You need someone for a savior

Things happened fast last night. When Comey was first fired, even the saintly Lindsey Graham was praising the decision, Greta Van Sustern from the liberal MSNBC network was too, and there was a WaPo article from The Fix (now gone) explaining with this was a smart move for Trump. Then the subpoena story broke and by this morning everyone was calling for a special prosecutor.

I don’t think we’re out of the woods yet, though, not by any means. Republicans can still get their talking points straight in terms of defending the firing and get to work on confirming a stooge who will end the investigation. That’s still Trump’s plan:

I don’t think Giuliani could get confirmed, I’m not quite that cynical. But it will be interesting to see just how much of a stooge Trump nominates.

Update. This is in Anne Laurie’s post too but it bears repeating:

President Donald Trump weighed firing his FBI director for more than a week. When he finally pulled the trigger Tuesday afternoon, he didn’t call James Comey. He sent his longtime private security guard to deliver the termination letter in a manila folder to FBI headquarters.

He had grown enraged by the Russia investigation, two advisers said, frustrated by his inability to control the mushrooming narrative around Russia.

It’s on the record that Trump fired Comey to stop the Russia investigation. Full stop.








Trump Fires Comey

On Jeff Sessions’s recommendation.

 



Late Night ‘Our Failed Media’ Open Thread


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Too late!…

“Commentary: My Mark Zuckerberg problem — and ours”



Monday Morning Open Thread: At Least We Have A Circus to Amuse Us


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Apart from taking what pleasure we can, what’s on the agenda as we start a new week?

Some backstory, for those of you sensible enough to stay away from news media over the weekend…

The woman Raddatz is jousting with is Sarah Huckabee Sander, whose only marketable skill seems to be having been born Mike Huckabee’s daughter, bless her heart.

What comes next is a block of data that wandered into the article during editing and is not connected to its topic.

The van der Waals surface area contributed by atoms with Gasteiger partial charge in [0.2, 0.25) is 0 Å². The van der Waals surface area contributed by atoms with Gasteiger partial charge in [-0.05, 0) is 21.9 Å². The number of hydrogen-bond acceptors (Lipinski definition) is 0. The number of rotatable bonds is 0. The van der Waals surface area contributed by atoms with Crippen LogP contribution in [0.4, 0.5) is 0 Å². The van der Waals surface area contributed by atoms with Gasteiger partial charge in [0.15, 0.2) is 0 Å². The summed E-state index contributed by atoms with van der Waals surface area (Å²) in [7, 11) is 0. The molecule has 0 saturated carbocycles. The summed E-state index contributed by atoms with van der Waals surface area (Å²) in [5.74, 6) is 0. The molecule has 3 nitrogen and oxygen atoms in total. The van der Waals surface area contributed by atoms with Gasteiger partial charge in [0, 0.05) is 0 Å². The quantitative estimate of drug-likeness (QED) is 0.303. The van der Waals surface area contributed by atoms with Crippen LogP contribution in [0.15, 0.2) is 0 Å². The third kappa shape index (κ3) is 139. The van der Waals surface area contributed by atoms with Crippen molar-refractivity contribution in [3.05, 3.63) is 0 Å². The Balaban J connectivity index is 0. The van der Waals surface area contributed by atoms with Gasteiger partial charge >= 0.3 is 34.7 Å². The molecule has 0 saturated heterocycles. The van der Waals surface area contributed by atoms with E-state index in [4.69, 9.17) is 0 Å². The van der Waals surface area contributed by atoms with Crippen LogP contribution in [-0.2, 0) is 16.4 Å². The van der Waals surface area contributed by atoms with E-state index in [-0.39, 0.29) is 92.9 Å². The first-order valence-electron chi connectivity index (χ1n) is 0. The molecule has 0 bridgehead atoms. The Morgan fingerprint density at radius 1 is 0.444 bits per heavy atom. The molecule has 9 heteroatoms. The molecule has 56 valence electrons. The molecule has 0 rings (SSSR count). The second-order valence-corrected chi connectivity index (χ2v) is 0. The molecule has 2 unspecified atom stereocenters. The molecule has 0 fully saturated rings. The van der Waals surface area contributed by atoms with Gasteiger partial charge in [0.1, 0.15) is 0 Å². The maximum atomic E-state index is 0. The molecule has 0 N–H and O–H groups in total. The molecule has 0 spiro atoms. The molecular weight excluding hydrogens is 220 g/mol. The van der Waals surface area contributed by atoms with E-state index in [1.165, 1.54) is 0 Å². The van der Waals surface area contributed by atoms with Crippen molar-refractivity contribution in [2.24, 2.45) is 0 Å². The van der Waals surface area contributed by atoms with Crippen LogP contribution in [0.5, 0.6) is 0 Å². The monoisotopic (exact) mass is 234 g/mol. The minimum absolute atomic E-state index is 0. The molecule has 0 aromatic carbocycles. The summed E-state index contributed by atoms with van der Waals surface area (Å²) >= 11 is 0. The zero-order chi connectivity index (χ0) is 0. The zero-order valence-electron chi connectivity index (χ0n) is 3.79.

Both sides now

This one belongs in the false equivalence hall of fame



Two great philosophers for the next four years

Okay, now it’s real so let us rely on two great philospophers for the next four years:

And it looks like America agrees with Ron Burgundy


CBS News:

It has been 10 weeks since Donald Trump was elected president, and more Americans disapprove (48 percent) than approve (37 percent) of the way he has handled his presidential transition. They are split on his cabinet picks. Views divide heavily along party lines.

Just days before his inauguration, Donald Trump’s favorable rating (32 percent) is the lowest of any president-elect in CBS News polling going back to Ronald Reagan in 1981, when CBS News began taking this measure.

Well we’ll have to survive being “governed” by the Brietbart comment section so we can either laugh or cry while we bang our heads into our desks today.



Let’s Not Follow Sanders Off the Cliff

Remember last week when some folks were reassuring us that criticism of “identity politics” in the wake of the Democrats’ loss wasn’t code for throwing marginalized people under the bus? Here’s TPM’s report on a speech Bernie Sanders delivered in Boston yesterday:

In a speech Sunday, Sen. Bernie Sanders (I-VT) urged attendees to move away from “identity politics” and towards policies aimed at helping the working class.

Sanders spoke to a crowd of more than 1,000 mostly young people at the Berklee Performance Center in Boston, according to a report from WBUR.

“The working class of this country is being decimated — that’s why Donald Trump won,” Sanders said, according to the same report. “And what we need now are candidates who stand with those working people, who understand that real median family income has gone down.”

Sanders also urged the crowd to move the party away from what he called “identity politics.”

“It is not good enough for somebody to say, ‘I’m a woman, vote for me.’ That is not good enough,” he said, according to the same report. “What we need is a woman who has the guts to stand up to Wall Street, to the insurance companies, to the drug companies, to the fossil fuel industries.”